I remember first hearing about cake pops a couple years ago when someone told me about Bakerella’s blog. The idea sounded fun, but I never had an occasion to try them out, and I was a little iffy about the 1:1 cake-to-frosting ratio in cake pops. So when a friend passed along a cake pop recipe that didn’t use canned frosting or cake mix earlier this summer, I was suddenly in the mood to try cake pops out. The only catch is that I DIDN’T have cream cheese and from-scratch cake supplies on hand and DID have canned frosting and cake mix on hand. So against my better judgment, I tried the basic Bakerella recipe instead of the slightly less sweet-sounding recipe my friend had given me.
Additionally, I’m in the middle of wedding planning and thought this recipe sounded like a relatively easy supplement to a dessert buffet (as we’ve been thinking about going that route as opposed to the traditional wedding cake route). After all, if Bakerella does it all the time, it must be easy, right? I’ve been trying to think of easy, make-ahead desserts that won’t add pre-wedding stress: this is not one of those desserts. Or at least, not in this form. I tried to make both cake pops and cake balls (without the popsicle stick), and here’s what I found:
- Cake pops are easier to coat with chocolate than cake balls because you have a built-in handle to make it go more smoothly.
- Cake pops are difficult to freeze in large quantities, store, or transport because the popsicle sticks take up so much space and prevent your being able to stack cookie sheets in the freezer.
- Using store-bought cake mix and icing definitely makes the process easier, but also makes the cake pops WAY too sweet. Also, do not use a sweet chocolate like white chocolate for coating, as this just makes matters worse.
- Cake pops and cake balls do actually keep very well in the freezer once you figure out how to package and store them.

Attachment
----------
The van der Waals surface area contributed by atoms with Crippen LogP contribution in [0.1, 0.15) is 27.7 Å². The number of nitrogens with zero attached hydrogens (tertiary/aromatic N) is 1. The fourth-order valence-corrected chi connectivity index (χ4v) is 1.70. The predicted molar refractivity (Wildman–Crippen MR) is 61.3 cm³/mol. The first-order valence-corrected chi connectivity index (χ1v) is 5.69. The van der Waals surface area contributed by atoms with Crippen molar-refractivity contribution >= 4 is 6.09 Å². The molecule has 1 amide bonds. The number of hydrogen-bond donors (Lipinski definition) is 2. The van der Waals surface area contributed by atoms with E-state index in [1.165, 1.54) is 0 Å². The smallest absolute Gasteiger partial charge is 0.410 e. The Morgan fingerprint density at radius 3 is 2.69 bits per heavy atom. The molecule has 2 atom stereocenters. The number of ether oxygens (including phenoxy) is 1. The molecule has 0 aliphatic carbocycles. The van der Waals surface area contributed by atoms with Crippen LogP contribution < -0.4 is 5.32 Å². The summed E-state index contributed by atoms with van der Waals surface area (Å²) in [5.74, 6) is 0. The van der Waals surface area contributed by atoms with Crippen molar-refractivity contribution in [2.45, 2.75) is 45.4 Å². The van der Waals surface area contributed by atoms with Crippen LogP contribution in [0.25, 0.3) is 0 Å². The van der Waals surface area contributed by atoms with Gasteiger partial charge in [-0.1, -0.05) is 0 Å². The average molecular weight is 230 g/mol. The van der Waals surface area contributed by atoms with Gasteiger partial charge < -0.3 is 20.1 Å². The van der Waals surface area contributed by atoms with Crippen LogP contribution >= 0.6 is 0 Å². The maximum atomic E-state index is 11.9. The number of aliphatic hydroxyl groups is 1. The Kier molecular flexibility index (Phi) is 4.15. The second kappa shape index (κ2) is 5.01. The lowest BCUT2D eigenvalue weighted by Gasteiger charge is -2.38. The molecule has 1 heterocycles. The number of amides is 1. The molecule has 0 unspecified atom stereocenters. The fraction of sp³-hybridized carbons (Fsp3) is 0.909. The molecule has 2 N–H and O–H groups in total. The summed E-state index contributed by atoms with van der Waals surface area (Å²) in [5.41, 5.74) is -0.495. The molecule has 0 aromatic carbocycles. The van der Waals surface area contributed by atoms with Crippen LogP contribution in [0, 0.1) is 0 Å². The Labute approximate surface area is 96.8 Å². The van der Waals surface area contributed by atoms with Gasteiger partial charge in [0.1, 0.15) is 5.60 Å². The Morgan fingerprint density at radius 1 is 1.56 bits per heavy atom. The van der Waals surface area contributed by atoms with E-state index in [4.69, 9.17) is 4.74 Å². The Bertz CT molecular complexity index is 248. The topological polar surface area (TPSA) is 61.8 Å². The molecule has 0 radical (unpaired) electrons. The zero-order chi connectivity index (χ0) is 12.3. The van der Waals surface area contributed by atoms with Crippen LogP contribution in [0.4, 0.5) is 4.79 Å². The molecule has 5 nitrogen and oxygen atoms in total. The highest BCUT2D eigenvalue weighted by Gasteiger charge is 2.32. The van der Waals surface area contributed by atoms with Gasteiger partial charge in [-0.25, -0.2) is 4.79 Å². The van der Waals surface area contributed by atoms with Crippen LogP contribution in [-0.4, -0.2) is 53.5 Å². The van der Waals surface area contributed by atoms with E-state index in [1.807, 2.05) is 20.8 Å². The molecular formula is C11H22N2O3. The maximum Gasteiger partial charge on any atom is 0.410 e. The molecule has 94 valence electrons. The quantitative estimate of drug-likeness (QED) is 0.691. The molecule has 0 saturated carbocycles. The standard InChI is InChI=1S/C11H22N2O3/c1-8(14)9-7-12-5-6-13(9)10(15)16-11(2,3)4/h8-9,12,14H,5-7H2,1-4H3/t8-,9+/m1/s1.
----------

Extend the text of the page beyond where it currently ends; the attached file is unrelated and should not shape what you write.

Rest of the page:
So my lesson from this is that cake pops are a fun idea but easier said than done.
Recipe Used: this recipe from Bakerella, using a red velvet cake mix, cream cheese frosting, and substituting white chocolate for white candy melting chips.
Recipe I Wish I Had Used: this from-scratch recipe from The Kitchn
Step 1: Bake the cake. Easy.
Step 2: Crumble the cake and mix it with most of a can of store-bought frosting. Easy.
Step 3: Roll the cake mixture into little balls. Easy.
Step 4: Dip lollipop sticks (I actually used the blunt end of bamboo skewers since I couldn’t find lollipop sticks) in melted chocolate and stick about halfway into cake balls. Easy.
Freeze until firm. Not so easy, because the sticks make it difficult to fit them in the freezer. And make sure you don’t pull them out too early or the sticks will fall out when you’re dipping the pops in chocolate.
Step 5: Dip the pops in melted chocolate. Easy for cake pops, but not so easy for cake balls. The chocolate might need to be reheated partway through, but be careful not to burn it.
Step 6: Enjoy. Easy, but very sweet. Also, you can see here a little bit of the aftermath of the mess from dipping the cake balls.